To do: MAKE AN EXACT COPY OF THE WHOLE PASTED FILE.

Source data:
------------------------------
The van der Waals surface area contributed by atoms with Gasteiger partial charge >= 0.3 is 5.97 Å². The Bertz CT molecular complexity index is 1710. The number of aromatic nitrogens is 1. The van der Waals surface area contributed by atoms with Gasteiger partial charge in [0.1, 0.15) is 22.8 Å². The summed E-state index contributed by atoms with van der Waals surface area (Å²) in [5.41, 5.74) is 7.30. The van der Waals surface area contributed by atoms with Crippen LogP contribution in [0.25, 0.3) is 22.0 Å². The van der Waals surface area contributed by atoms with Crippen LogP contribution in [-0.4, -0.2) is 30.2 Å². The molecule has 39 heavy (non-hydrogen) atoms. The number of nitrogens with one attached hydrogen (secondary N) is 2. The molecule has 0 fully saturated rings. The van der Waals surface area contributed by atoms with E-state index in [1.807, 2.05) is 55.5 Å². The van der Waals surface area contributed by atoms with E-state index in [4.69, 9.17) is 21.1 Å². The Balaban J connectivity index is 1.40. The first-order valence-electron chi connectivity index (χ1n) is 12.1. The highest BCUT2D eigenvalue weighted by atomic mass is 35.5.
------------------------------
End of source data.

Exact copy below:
The van der Waals surface area contributed by atoms with Gasteiger partial charge >= 0.3 is 5.97 Å². The Bertz CT molecular complexity index is 1710. The number of aromatic nitrogens is 1. The van der Waals surface area contributed by atoms with Gasteiger partial charge in [0.1, 0.15) is 22.8 Å². The summed E-state index contributed by atoms with van der Waals surface area (Å²) in [5.41, 5.74) is 7.30. The van der Waals surface area contributed by atoms with Crippen LogP contribution in [0.25, 0.3) is 22.0 Å². The van der Waals surface area contributed by atoms with Crippen LogP contribution in [-0.4, -0.2) is 30.2 Å². The molecule has 39 heavy (non-hydrogen) atoms. The number of nitrogens with one attached hydrogen (secondary N) is 2. The molecule has 0 fully saturated rings. The van der Waals surface area contributed by atoms with E-state index in [1.807, 2.05) is 55.5 Å². The van der Waals surface area contributed by atoms with E-state index in [4.69, 9.17) is 21.1 Å². The Balaban J connectivity index is 1.40. The first-order valence-electron chi connectivity index (χ1n) is 12.1. The highest BCUT2D eigenvalue weighted by atomic mass is 35.5.